If you are a known egg donor then you will not be treated as your child’s legal mother under English law, since the law says that the woman who carries a child is his or her legal mother.
If your recipients conceive in the UK, your details will be recorded on the Register of Information held at the Human Fertilisation and Embryology Authority. Your offspring will have legal rights to access that information as they grow up, including being able to find out your name and address once they are 18 (if their parents have not shared information about their genetic origins with them).
If you are a known sperm donor, the law is more complicated. Whether or not you are treated as your child’s legal father will depend on the relationship status of your recipients, as well as whether you conceive at a clinic or at home. See the notes for parents within the Using Known Donors section for further detail on the different possible scenarios.
If you are treated as your child’s legal father then, whether or not you are named on the birth certificate, you will be financially responsible for your child and could be pursued for maintenance and other financial provision. Your child will also have a right of inheritance from you in the event of your death (although this may be excluded by a carefully drafted Will).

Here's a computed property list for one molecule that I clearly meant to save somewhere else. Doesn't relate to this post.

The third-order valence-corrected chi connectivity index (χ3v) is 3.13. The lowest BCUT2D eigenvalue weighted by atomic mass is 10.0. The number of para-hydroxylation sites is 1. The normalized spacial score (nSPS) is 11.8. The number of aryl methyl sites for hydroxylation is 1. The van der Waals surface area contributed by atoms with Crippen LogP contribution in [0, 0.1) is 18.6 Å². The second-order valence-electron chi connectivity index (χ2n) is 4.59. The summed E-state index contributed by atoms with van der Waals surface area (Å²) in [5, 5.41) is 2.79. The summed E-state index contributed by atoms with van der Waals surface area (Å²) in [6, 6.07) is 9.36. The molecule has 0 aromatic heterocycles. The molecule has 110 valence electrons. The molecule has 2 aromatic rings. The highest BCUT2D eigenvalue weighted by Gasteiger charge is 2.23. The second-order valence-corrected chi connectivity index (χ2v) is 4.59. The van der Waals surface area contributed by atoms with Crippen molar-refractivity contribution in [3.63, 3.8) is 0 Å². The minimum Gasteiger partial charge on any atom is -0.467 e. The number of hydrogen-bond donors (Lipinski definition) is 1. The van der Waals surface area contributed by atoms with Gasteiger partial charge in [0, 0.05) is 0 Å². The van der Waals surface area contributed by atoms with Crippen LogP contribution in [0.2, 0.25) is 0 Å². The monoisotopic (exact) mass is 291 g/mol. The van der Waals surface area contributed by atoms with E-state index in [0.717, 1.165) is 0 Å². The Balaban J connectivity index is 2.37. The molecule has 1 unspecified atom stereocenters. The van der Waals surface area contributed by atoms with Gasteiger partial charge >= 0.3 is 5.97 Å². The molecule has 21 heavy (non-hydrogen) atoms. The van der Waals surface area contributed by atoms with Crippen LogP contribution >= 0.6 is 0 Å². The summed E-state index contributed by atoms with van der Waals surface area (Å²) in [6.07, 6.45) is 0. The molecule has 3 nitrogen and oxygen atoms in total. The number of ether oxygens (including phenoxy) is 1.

Whether you are named on the birth certificate is also significant, since if you are your child’s legal father and are named on the birth certificate, you will acquire ‘parental responsibility’ which gives you the right to be involved in important decision making about your child’s upbringing.
You may wish to consider putting in place a donor agreement to help manage the legal issues. While a donor agreement is not strictly legally binding the process of putting an agreement in place can be helpful in managing everyone’s expectations and may also be of evidential benefit to a court dealing with any dispute.
The law on known sperm donation is complicated and it is well worth checking you understand how the following questions would be answered in your particular situation:
- Will you be your child’s legal parent?
- Will you be named on the birth certificate (and do you understand the significance of this in legal terms)
- Will you be financially responsible for your child?
- Who will inherit your assets in the event of your death?
- Should you put in place a donor agreement?
- How can you best manage your relationship over time so as to avoid difficulties arising?
For more detailed information, visit Natalie Gamble Associates' pages on the law for egg and sperm donors.